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16 July 2012, 01:41 (10 months ago)
Pirate Bay Founder Submits Emotional Plea for Pardon
After being convicted for his role in operating The Pirate Bay, site co-founder Peter Sunde should soon serve eight month jail sentence in a Swedish prison. Serving this sentence would be a disgrace to the justice system and a personal disaster, says Sunde, who submitted an emotional plea for pardon to the Swedish authorities this week.
After his sentence was made final earlier this year, Pirate Bay co-founder Peter Sunde was due to go prison early May.
However, due to various delays, he has yet to be committed to confinement.
This week in a final attempt to maintain his freedom, Sunde asked for a pardon. According to his lawyer, Sunde is suffering from serious mental health problems and being sent to prison would only worsen them.
It is further being reported that the head of the company where Sunde works – believed to be micro-payment company Flattr – has informed the court that if Sunde is imprisoned as planned, he will lose his job with the company.
Of most impact to those who have been following the Pirate Bay case, Sunde wrote the plea himself. The full 4000 word letter was published earlier this week on Sunde’s blog and has been translated to English by Rick Falkvinge.
“I ask pardon for a judicial system that has been steamrolled over by lobbyism and ignorance. But ultimately, I ask pardon for our future culture and communication. My case has significant impact on these,” Sunde starts his plea.
What follows is Sunde’s view on the controversial case – how he got involved in The Pirate Bay and how he was dragged into the criminal investigation and subsequently punished for crimes that never occurred.
Many of the issues mentioned by the former Pirate Bay spokesperson have been covered on TorrentFreak before, but when they are put together it makes all the more impact. According to Sunde Hollywood went to extreme lengths to make an example out of him, while abusing the Swedish legal system.
While he understands that there’s a slim chance of getting what he wants, he ends the plea with a request for clemency.
“I know that I’m at a point where I have less than a tenth of a percent’s chance of escaping punishment. Not having to go to jail for crimes I didn’t commit. Crimes that weren’t even committed in the first place. Crimes that surely aren’t even crimes to begin with, if they had been committed, and if they had been committed, hadn’t been so by me. It’s a bizarre situation with my distance to any real criminal liability,” Sunde writes.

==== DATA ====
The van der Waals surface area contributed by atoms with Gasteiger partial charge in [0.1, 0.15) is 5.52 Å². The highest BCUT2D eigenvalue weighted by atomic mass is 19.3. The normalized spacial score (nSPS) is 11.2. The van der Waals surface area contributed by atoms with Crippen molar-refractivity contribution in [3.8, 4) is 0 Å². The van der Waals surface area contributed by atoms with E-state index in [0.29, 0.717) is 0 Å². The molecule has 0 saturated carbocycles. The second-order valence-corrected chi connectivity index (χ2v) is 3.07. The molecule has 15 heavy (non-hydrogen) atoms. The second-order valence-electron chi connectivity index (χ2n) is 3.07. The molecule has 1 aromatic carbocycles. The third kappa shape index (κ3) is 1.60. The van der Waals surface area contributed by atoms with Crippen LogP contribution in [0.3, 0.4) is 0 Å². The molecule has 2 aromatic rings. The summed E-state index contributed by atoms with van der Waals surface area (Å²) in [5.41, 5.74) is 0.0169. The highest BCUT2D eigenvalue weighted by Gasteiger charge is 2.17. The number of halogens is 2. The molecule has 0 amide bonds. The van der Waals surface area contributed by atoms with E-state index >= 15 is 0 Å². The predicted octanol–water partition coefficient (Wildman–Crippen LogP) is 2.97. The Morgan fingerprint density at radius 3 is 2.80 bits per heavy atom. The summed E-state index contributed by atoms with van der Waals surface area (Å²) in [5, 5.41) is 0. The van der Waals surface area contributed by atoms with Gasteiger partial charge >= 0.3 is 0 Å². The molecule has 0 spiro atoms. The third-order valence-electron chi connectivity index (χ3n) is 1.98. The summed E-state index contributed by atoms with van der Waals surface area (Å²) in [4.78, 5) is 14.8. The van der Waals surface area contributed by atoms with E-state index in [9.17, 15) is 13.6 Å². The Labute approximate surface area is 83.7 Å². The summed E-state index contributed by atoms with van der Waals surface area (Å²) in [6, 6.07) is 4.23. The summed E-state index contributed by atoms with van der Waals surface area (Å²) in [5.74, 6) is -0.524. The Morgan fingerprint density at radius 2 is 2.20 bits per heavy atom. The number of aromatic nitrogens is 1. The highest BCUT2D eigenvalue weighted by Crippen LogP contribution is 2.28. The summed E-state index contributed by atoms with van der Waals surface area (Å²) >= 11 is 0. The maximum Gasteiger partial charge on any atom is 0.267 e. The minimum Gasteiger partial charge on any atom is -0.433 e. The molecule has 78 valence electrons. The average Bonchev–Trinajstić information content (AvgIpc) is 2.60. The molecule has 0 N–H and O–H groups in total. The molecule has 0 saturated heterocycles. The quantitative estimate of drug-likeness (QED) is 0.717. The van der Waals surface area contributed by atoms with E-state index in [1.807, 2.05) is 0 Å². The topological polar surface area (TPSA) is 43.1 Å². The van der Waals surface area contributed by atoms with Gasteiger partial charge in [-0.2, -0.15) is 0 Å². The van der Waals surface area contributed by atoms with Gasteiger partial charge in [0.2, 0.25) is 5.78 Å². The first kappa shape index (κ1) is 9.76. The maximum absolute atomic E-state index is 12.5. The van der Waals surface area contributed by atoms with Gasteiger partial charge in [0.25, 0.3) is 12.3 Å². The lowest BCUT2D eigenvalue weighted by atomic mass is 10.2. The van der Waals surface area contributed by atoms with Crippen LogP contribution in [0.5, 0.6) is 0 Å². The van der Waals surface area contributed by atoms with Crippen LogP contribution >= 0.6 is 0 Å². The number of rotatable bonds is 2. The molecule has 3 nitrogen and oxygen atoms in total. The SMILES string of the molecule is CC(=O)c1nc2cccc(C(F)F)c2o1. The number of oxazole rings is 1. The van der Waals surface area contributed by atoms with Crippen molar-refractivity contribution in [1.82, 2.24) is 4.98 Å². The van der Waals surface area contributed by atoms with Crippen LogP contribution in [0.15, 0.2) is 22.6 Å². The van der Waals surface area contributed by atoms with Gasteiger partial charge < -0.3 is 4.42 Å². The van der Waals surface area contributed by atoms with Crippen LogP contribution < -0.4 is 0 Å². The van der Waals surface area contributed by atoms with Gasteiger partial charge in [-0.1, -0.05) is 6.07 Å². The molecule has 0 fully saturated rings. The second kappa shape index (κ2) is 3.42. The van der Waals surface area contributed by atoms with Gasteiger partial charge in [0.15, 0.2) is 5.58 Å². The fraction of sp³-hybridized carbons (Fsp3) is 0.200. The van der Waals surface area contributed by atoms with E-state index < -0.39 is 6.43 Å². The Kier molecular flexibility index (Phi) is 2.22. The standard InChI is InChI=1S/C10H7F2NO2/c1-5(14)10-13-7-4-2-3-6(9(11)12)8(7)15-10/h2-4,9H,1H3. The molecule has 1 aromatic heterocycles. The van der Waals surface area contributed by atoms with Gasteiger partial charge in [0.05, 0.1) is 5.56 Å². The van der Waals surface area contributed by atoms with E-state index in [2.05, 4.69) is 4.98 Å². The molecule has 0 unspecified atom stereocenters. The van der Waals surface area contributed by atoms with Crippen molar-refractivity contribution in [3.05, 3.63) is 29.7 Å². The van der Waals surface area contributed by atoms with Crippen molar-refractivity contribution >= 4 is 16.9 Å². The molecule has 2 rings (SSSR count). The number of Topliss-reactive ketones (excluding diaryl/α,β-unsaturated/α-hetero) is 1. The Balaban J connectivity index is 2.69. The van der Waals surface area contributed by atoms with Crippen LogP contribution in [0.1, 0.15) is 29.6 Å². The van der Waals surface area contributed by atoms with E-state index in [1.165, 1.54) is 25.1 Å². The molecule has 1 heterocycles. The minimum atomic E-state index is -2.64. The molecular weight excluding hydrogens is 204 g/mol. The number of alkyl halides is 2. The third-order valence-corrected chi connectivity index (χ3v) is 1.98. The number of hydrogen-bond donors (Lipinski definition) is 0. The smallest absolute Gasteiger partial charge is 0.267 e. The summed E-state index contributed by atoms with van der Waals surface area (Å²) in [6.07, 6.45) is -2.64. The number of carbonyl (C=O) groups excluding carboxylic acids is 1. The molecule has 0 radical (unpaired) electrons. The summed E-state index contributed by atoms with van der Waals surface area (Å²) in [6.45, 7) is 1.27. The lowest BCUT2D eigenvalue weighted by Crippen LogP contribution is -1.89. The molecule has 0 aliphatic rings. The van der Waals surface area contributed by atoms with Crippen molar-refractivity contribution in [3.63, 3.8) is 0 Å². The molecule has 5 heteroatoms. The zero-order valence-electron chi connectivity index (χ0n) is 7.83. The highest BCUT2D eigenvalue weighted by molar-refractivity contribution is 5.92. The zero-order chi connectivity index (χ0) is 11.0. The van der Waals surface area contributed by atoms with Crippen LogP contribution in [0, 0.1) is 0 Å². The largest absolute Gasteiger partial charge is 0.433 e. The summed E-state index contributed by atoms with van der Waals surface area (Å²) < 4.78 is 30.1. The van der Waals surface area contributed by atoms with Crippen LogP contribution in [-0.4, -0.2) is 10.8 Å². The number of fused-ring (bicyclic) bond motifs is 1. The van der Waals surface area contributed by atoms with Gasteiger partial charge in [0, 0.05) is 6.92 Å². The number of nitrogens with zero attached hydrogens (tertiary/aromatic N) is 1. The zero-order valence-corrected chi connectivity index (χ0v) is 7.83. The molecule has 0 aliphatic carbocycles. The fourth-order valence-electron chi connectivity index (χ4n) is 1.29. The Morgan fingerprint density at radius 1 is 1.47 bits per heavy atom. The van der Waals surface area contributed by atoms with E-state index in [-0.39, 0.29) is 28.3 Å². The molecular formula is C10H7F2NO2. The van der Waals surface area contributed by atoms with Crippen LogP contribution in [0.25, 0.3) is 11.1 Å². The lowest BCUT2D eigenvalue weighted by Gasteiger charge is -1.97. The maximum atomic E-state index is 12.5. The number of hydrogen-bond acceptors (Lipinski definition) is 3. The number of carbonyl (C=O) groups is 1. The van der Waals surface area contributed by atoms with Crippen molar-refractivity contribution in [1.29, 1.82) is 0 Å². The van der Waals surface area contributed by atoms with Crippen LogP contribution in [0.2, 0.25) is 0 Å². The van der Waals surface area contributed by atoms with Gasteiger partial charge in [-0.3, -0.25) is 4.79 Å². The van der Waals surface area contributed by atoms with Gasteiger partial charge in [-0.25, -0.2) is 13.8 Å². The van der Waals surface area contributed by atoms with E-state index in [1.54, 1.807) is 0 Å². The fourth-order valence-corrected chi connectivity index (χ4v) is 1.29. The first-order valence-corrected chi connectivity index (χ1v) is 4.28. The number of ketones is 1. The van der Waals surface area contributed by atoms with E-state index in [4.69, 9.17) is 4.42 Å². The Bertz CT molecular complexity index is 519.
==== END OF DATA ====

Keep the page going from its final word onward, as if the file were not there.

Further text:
Sunde’s determinedness to stand up for his ideals of free sharing and culture have left emotional scars, but also bankrupted him.
“And once I’m out of jail, where I’m certainly going to become increasingly bitter over the situation, I have a debt of 100 million Swedish Kroner (11 million euro). Money in fantasy numbers, supposed to ‘compensate’ for aiding and abetting the assistance of a theoretically possible crime I’m supposed to have done by doing things that didn’t happen.”
“An economic debt to some of the world’s richest corporations. A debt that practically means I don’t have a future in Sweden as a country, if I want to live off of anything other than breadcrumbs or the goodwill of my friends. This debt is equivalent to exile, to deportation. I will need to become an economic refugee from Sweden,” Sunde adds.
The Pirate Bay co-founder ends by noting that while his conviction may please Hollywood, it goes against the will of the population. A population where millions are active users of The Pirate Bay. The pardon is also for them, according to Sunde.
“This bizarre situation is one that authorities in Sweden close their eyes to. It is an insult to everything the judicial system is supposed to represent. It is a shame for the entire population. A population that doesn’t even share the opinions behind the laws I’m convicted of breaking. And it’s these things that I ask that all of us be pardoned from,” Sunde writes.
“They lost faith in the justice system with all the bias, all the obvious corruption, the unconstitutional orders across branches of government that was never investigated, all the ugly tactics that have been used to satisfy a trading partner high on its own power. Sweden’s judicial system has sold out individuals. That is not supposed to happen in a democracy.”
“Grant the people of Sweden pardon from this corruption,” Sunde concludes.
16 July 2012, 02:00 (10 months ago)
I signed, although it felt a bit weird to send all my personal information to people who obviously despise pirates.
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